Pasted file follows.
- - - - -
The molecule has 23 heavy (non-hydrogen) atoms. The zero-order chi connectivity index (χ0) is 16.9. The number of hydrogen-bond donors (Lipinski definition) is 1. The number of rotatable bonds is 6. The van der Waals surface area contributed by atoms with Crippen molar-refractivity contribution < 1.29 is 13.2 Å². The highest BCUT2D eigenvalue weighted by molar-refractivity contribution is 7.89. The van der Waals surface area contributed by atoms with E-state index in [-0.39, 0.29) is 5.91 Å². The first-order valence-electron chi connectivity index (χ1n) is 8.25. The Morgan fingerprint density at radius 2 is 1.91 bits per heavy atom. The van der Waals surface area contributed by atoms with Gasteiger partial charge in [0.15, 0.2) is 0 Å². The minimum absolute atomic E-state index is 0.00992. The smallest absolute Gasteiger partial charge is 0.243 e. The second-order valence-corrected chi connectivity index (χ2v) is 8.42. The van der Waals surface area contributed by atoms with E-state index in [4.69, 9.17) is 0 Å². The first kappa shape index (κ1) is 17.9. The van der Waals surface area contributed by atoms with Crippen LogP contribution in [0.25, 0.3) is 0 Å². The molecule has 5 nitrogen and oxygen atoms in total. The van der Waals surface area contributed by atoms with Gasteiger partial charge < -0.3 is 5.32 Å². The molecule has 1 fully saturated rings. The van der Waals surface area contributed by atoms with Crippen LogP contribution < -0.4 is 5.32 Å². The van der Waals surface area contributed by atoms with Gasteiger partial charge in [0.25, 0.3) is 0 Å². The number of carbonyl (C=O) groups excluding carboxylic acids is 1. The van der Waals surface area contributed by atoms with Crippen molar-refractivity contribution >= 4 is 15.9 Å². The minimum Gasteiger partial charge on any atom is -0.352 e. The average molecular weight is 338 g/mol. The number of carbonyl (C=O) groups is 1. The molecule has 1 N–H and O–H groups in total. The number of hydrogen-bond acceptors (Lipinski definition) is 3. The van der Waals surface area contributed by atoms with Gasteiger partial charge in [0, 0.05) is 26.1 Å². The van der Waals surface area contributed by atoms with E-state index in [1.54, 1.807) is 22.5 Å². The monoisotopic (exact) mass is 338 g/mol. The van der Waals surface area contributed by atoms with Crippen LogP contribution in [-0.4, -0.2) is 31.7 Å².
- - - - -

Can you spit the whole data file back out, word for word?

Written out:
The molecule has 23 heavy (non-hydrogen) atoms. The zero-order chi connectivity index (χ0) is 16.9. The number of hydrogen-bond donors (Lipinski definition) is 1. The number of rotatable bonds is 6. The van der Waals surface area contributed by atoms with Crippen molar-refractivity contribution < 1.29 is 13.2 Å². The highest BCUT2D eigenvalue weighted by molar-refractivity contribution is 7.89. The van der Waals surface area contributed by atoms with E-state index in [-0.39, 0.29) is 5.91 Å². The first-order valence-electron chi connectivity index (χ1n) is 8.25. The Morgan fingerprint density at radius 2 is 1.91 bits per heavy atom. The van der Waals surface area contributed by atoms with Gasteiger partial charge in [0.15, 0.2) is 0 Å². The minimum absolute atomic E-state index is 0.00992. The smallest absolute Gasteiger partial charge is 0.243 e. The second-order valence-corrected chi connectivity index (χ2v) is 8.42. The van der Waals surface area contributed by atoms with E-state index in [4.69, 9.17) is 0 Å². The first kappa shape index (κ1) is 17.9. The van der Waals surface area contributed by atoms with Crippen LogP contribution in [0.25, 0.3) is 0 Å². The molecule has 5 nitrogen and oxygen atoms in total. The van der Waals surface area contributed by atoms with Gasteiger partial charge < -0.3 is 5.32 Å². The molecule has 1 fully saturated rings. The van der Waals surface area contributed by atoms with Crippen LogP contribution < -0.4 is 5.32 Å². The van der Waals surface area contributed by atoms with Gasteiger partial charge in [0.25, 0.3) is 0 Å². The number of carbonyl (C=O) groups excluding carboxylic acids is 1. The van der Waals surface area contributed by atoms with Crippen molar-refractivity contribution >= 4 is 15.9 Å². The minimum Gasteiger partial charge on any atom is -0.352 e. The average molecular weight is 338 g/mol. The number of carbonyl (C=O) groups is 1. The molecule has 1 N–H and O–H groups in total. The number of hydrogen-bond acceptors (Lipinski definition) is 3. The van der Waals surface area contributed by atoms with Gasteiger partial charge in [0, 0.05) is 26.1 Å². The van der Waals surface area contributed by atoms with E-state index in [1.54, 1.807) is 22.5 Å². The monoisotopic (exact) mass is 338 g/mol. The van der Waals surface area contributed by atoms with Crippen LogP contribution in [-0.4, -0.2) is 31.7 Å².